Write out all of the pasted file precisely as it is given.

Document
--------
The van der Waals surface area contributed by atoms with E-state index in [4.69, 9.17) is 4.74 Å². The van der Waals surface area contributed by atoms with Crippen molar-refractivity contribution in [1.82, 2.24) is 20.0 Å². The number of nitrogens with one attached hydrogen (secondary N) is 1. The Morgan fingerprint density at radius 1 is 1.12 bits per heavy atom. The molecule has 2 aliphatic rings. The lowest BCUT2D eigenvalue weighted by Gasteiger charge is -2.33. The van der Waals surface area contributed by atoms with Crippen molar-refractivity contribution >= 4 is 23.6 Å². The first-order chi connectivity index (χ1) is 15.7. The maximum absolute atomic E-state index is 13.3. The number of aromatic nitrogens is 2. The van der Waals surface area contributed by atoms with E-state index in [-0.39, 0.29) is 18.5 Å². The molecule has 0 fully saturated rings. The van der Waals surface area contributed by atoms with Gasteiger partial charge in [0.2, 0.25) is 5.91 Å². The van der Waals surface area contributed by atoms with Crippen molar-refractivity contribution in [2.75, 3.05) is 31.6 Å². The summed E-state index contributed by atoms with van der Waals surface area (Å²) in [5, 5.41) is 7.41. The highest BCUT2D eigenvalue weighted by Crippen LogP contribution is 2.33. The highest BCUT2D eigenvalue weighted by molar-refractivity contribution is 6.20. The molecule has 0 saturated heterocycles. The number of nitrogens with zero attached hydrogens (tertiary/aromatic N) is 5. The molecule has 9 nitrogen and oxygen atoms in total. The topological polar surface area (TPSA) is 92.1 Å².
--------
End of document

The van der Waals surface area contributed by atoms with E-state index in [4.69, 9.17) is 4.74 Å². The van der Waals surface area contributed by atoms with Crippen molar-refractivity contribution in [1.82, 2.24) is 20.0 Å². The number of nitrogens with one attached hydrogen (secondary N) is 1. The Morgan fingerprint density at radius 1 is 1.12 bits per heavy atom. The molecule has 2 aliphatic rings. The lowest BCUT2D eigenvalue weighted by Gasteiger charge is -2.33. The van der Waals surface area contributed by atoms with Crippen molar-refractivity contribution >= 4 is 23.6 Å². The first-order chi connectivity index (χ1) is 15.7. The maximum absolute atomic E-state index is 13.3. The number of aromatic nitrogens is 2. The van der Waals surface area contributed by atoms with E-state index in [-0.39, 0.29) is 18.5 Å². The molecule has 0 fully saturated rings. The van der Waals surface area contributed by atoms with Gasteiger partial charge in [0.2, 0.25) is 5.91 Å². The van der Waals surface area contributed by atoms with Crippen molar-refractivity contribution in [2.75, 3.05) is 31.6 Å². The summed E-state index contributed by atoms with van der Waals surface area (Å²) in [5, 5.41) is 7.41. The highest BCUT2D eigenvalue weighted by Crippen LogP contribution is 2.33. The highest BCUT2D eigenvalue weighted by molar-refractivity contribution is 6.20. The molecule has 0 saturated heterocycles. The number of nitrogens with zero attached hydrogens (tertiary/aromatic N) is 5. The molecule has 9 nitrogen and oxygen atoms in total. The topological polar surface area (TPSA) is 92.1 Å².